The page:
Robert Spann

Washington, District of Columbia, USA
I have always been fascinated with the behavior of dynamical systems -- be they mathematical, physical, or financial. Where do they end up and how do they get there? Do they reach an equilibrium or do they continue moving randomly forever? Computer graphics allows one to see both the numerical and aesthetic properties of these systems. I am particularly fascinated with iterations of a function of a complex variable, where the function has no attracting fixed or periodic points. Such functions exhibit chaotic behavior. Points initially close together move further apart with iterations. If the function has symmetries, iterations of such functions can be used to produce interesting symmetric images.
Ribbons and Bows
41 x 41 cm
Digital print
2020
Ribbons and bows is produced by iterating the function f(z) = -1 + 2/z^2 six times. This function has no attracting fixed or periodic points. It does have the property that f(-z) = f(z). As such, it can be used to produce images that are symmetric with respect to a 180 degree rotation. Letting Zf be the value of f(z) after six iterations, I compute (1-cos(t))/2 where t=arg(Zf) and use these values to color the image. The coloring function adds vertical symmetry to the image. The combination of symmetry with respect to a 180 degree rotation and vertical symmetry means the resulting image will also have horizontal symmetry.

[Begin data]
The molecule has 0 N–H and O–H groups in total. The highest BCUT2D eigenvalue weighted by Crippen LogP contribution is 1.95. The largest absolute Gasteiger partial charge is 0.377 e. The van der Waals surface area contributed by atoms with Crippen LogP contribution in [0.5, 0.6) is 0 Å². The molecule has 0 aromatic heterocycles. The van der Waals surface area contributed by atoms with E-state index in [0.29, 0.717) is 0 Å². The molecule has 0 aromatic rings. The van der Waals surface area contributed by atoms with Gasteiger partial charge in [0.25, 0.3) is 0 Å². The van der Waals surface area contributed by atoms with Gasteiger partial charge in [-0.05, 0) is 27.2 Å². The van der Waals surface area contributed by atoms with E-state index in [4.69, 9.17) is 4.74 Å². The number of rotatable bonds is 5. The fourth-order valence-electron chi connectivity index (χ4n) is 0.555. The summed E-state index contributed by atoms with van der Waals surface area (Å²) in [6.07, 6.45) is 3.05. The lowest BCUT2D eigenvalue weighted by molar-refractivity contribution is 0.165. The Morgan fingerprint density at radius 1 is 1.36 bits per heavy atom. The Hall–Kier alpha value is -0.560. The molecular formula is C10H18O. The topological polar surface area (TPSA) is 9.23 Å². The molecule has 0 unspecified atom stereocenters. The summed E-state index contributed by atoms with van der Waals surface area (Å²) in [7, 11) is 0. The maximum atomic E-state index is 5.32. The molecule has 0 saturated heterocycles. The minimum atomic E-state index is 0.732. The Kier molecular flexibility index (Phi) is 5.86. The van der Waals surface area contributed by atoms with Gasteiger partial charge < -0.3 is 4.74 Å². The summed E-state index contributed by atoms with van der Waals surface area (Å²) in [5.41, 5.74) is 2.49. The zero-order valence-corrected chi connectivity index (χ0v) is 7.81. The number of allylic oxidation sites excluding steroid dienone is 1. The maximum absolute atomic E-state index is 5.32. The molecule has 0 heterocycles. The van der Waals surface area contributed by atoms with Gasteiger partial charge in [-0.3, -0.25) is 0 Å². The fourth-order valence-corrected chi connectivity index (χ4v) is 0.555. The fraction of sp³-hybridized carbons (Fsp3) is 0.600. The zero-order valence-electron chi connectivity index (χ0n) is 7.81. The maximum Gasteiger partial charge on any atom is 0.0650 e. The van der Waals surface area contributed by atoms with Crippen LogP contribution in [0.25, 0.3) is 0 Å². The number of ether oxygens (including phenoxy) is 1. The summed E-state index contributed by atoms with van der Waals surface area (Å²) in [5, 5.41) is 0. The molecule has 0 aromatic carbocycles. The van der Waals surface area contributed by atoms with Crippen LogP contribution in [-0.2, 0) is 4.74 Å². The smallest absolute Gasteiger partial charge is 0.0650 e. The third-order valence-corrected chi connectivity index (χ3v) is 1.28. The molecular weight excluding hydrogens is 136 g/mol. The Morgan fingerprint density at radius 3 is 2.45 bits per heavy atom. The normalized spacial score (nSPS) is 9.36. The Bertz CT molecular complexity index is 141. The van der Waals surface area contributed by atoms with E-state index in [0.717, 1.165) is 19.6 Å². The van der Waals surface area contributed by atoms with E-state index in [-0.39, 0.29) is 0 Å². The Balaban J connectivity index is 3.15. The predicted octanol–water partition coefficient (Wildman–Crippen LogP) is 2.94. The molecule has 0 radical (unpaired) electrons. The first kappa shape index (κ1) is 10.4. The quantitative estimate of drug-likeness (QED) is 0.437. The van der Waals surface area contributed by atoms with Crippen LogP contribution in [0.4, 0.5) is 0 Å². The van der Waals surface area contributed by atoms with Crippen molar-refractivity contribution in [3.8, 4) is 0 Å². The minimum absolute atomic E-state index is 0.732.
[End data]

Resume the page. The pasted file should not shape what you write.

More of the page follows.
Vortex
41 x 41 cm
Digital print
2020
Vortex is produced by iterating the function f(z) = (sz^4+1)/(z^4+s) once with s = -.17 - .666i. This function has no attracting fixed or periodic points. It exhibits four-fold symmetry in the sense that f(z) = f(iz) = f(-z)= f(-iz). Letting Zf be the value of f(z) after one iteration, I compute (1-cos(t))/2 where t=arg(Zf) and use these values to color the image.